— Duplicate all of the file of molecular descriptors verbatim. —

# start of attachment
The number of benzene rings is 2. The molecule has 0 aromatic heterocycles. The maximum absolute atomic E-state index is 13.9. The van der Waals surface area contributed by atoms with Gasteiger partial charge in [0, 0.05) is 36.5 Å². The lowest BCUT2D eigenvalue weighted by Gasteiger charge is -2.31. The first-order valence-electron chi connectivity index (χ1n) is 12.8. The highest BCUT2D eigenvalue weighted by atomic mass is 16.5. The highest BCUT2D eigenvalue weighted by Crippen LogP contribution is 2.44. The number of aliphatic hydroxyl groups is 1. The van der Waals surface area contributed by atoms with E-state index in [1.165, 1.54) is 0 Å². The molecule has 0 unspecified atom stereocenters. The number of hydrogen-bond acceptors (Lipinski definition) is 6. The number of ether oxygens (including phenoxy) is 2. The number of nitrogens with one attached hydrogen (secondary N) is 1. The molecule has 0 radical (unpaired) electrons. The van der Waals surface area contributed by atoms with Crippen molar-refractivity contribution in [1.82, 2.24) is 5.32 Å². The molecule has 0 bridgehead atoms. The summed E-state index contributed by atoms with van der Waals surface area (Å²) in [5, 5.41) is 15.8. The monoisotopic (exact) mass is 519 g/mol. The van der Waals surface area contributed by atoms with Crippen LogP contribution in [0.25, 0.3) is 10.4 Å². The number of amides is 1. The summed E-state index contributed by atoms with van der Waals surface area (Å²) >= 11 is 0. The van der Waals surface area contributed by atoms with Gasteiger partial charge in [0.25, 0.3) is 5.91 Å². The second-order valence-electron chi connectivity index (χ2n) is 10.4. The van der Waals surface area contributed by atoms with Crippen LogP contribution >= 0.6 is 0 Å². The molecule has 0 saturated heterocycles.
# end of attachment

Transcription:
The number of benzene rings is 2. The molecule has 0 aromatic heterocycles. The maximum absolute atomic E-state index is 13.9. The van der Waals surface area contributed by atoms with Gasteiger partial charge in [0, 0.05) is 36.5 Å². The lowest BCUT2D eigenvalue weighted by Gasteiger charge is -2.31. The first-order valence-electron chi connectivity index (χ1n) is 12.8. The highest BCUT2D eigenvalue weighted by atomic mass is 16.5. The highest BCUT2D eigenvalue weighted by Crippen LogP contribution is 2.44. The number of aliphatic hydroxyl groups is 1. The van der Waals surface area contributed by atoms with E-state index in [1.165, 1.54) is 0 Å². The molecule has 0 unspecified atom stereocenters. The number of hydrogen-bond acceptors (Lipinski definition) is 6. The number of ether oxygens (including phenoxy) is 2. The number of nitrogens with one attached hydrogen (secondary N) is 1. The molecule has 0 radical (unpaired) electrons. The van der Waals surface area contributed by atoms with Crippen molar-refractivity contribution in [1.82, 2.24) is 5.32 Å². The molecule has 0 bridgehead atoms. The summed E-state index contributed by atoms with van der Waals surface area (Å²) in [5, 5.41) is 15.8. The monoisotopic (exact) mass is 519 g/mol. The van der Waals surface area contributed by atoms with Crippen LogP contribution in [0.25, 0.3) is 10.4 Å². The number of amides is 1. The summed E-state index contributed by atoms with van der Waals surface area (Å²) >= 11 is 0. The van der Waals surface area contributed by atoms with Gasteiger partial charge in [0.25, 0.3) is 5.91 Å². The second-order valence-electron chi connectivity index (χ2n) is 10.4. The van der Waals surface area contributed by atoms with Crippen LogP contribution >= 0.6 is 0 Å². The molecule has 0 saturated heterocycles.